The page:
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The Sun: the Source of Life

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The Sun is a powerful force. Yet, some people may take it for granted without fully comprehending the extent of its magnitude. In summer, we always complain of the Sun’s heat, sometimes wishing it would just disappear! However, can we live or even imagine life without a Sun?

Energy from the Sun’s core, in the form of sunlight, is responsible for supporting almost all life on Earth via photosynthesis, as well as regulating Earth’s temperature and weather.

Today’s industrial world is supported by the energy sources of oil, coal and natural gas, all of which are essentially derived from solar energy; these non-renewable energy sources will all disappear one day. Until that day arrives, fossil fuels mining, drilling, processing, production and usage will continue to have a tremendously devastating environmental impact on Earth and life on it.

Free and renewable, solar energy, on the other hand, will always represent a viable solution to the world’s energy problems. Its minimal, if non-existent, environmental impact constitutes one of its primary selling points in supplanting fossil fuels as our main source of energy.

The Sun is the ultimate source of wind energy. As it heats the Earth’s surface, the air above it warms and rises upwards into the atmosphere. Land usually heats up faster than do the seas; they also cool faster. As warmer air rises, it creates a partial vacuum and the cooler heavier air flows in to fill the void. This Sun-induced flow of air over the Earth's surface is wind. Eventually all the wind's energy is converted into diffused heat from the friction with land masses and the atmosphere.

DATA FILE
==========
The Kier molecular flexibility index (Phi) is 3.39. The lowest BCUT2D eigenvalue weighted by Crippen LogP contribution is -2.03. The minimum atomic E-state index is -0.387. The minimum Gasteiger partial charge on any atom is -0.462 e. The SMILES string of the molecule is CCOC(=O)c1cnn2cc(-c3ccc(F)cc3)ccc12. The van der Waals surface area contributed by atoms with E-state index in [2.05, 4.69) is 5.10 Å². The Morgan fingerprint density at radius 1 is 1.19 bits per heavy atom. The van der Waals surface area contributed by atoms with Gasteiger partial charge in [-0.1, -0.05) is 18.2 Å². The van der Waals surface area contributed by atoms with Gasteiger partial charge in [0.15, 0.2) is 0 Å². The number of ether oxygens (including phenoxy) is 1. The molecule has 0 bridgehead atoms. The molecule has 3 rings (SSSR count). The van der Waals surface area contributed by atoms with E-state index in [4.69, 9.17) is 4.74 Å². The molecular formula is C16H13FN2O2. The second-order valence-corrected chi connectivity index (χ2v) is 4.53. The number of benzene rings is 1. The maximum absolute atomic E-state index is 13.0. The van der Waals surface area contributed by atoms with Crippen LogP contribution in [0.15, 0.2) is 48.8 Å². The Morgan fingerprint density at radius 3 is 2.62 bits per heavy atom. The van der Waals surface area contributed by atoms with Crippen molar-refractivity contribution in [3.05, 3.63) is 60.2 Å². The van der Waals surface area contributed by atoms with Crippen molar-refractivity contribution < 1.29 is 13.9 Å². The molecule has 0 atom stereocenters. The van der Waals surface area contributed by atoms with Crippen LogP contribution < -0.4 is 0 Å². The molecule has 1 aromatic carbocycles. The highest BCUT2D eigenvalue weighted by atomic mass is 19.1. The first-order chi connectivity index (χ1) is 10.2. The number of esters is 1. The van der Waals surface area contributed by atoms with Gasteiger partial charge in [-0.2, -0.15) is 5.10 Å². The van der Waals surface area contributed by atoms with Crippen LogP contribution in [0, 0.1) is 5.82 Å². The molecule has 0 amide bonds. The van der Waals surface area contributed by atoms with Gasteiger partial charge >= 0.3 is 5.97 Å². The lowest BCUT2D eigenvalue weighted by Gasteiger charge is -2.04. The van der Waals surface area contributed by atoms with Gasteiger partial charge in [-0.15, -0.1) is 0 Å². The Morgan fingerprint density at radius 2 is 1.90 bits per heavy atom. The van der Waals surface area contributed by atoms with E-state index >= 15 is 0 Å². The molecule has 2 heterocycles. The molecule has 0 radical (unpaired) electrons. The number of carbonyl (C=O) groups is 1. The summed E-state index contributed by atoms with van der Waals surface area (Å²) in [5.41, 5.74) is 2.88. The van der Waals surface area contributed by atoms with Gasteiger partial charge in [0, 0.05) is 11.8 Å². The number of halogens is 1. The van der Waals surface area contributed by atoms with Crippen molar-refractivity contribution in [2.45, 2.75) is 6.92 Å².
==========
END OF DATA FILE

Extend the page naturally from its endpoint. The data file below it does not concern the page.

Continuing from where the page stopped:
The Sun is the engine of the water cycle, which is how water moves through the atmosphere and the Earth’s surface. During the process of the water cycle, the Sun provides thermal energy to the Earth’s surface water, which evaporates because of it and ends up in the atmosphere as water vapor.

When it cools and rises, it forms clouds, which eventually condense into water droplets. Depending on the temperature of the atmosphere and other conditions, water precipitates as rain, sleet hail or snow; which in turn, ends up in the oceans, seas, lakes, rivers and as groundwater.

In addition, sunlight is the fuel that maintains plant life; plants need the Sun because sunlight is made up of electromagnetic radiation, which penetrates the Earth’s atmosphere and is considered the key ingredient in the process of photosynthesis. This process uses raw materials such as carbon dioxide, water, and solar energy to produce oxygen and carbohydrates.

Sunlight is the battery-charger of life; a daily dose of sunlight will do wonders to your feeling of well-being, and to your health in general. It is nearly impossible to get adequate amounts of vitamin D from your diet; sunlight exposure is the only reliable way to generate vitamin D. Moreover, sunlight helps the body produce nutrients to maintain bone mass and lessen the risk of osteoporosis.

Besides maintaining health, the Sun also regulates our biological clocks, helping us maintain a regular schedule of sleep and wakefulness that we need to function at our best.

What if the Sun disappeared?

If the Sun did not exist, there would be no Earth or life to begin with. If, for some obscure reason, the Sun one day disappeared, the whole Earth would fall into complete darkness; something that would damage human beings both physically and mentally.

Without sunlight there would be no green plants because the photosynthesis process would stop. Not only would plants disappear, but the animals that depend on green plants for food would also disappear; so will carnivores as they will not find meat to eat, and naturally, omnivores, including Man.

Temperatures normally drop between sunrise and sunset; if the Sun vanishes, it will simply keep dropping at the same rate, or an even higher rate as the water freezes out of the atmosphere and Earth loses its cloud cover. Most humans, as well as most life on the planet, would have frozen to death.

Fortunately, we still have billions of years until the Sun disappears. Still, just in case, astronomers are on a mission to find an Earth-like planet; but, can they find a Sun-like star?

References
ehow.com
en.wikipedia.org
ezinearticles.com
fi.edu
natureschoice.co.za
rawfoodexplained.com
westudent.tripod.com
yale.edu


*The original article was published in the PSC Newsletter, Safe Summer (Summer 2012) issue.

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